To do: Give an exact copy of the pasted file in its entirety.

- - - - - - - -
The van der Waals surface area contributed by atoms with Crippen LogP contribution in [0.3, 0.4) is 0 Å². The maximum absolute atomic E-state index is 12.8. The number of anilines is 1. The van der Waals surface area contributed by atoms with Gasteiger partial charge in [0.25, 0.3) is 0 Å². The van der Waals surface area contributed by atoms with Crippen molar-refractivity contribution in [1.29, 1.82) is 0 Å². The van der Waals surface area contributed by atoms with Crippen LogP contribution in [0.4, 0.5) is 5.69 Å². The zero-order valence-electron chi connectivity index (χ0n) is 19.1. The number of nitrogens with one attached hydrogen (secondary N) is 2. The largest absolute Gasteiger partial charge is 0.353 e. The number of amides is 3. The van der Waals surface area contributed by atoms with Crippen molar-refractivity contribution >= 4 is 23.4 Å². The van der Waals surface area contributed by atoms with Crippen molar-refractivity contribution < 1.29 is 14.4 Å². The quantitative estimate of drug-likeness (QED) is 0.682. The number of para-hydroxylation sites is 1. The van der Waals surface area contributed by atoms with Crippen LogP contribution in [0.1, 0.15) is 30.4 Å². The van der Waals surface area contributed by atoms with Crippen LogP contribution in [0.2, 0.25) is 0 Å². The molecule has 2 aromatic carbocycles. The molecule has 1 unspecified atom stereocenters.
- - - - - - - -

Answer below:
The van der Waals surface area contributed by atoms with Crippen LogP contribution in [0.3, 0.4) is 0 Å². The maximum absolute atomic E-state index is 12.8. The number of anilines is 1. The van der Waals surface area contributed by atoms with Gasteiger partial charge in [0.25, 0.3) is 0 Å². The van der Waals surface area contributed by atoms with Crippen molar-refractivity contribution in [1.29, 1.82) is 0 Å². The van der Waals surface area contributed by atoms with Crippen LogP contribution in [0.4, 0.5) is 5.69 Å². The zero-order valence-electron chi connectivity index (χ0n) is 19.1. The number of nitrogens with one attached hydrogen (secondary N) is 2. The largest absolute Gasteiger partial charge is 0.353 e. The number of amides is 3. The van der Waals surface area contributed by atoms with Crippen molar-refractivity contribution >= 4 is 23.4 Å². The van der Waals surface area contributed by atoms with Crippen molar-refractivity contribution < 1.29 is 14.4 Å². The quantitative estimate of drug-likeness (QED) is 0.682. The number of para-hydroxylation sites is 1. The van der Waals surface area contributed by atoms with Crippen LogP contribution in [0.1, 0.15) is 30.4 Å². The van der Waals surface area contributed by atoms with Crippen LogP contribution in [0.2, 0.25) is 0 Å². The molecule has 2 aromatic carbocycles. The molecule has 1 unspecified atom stereocenters.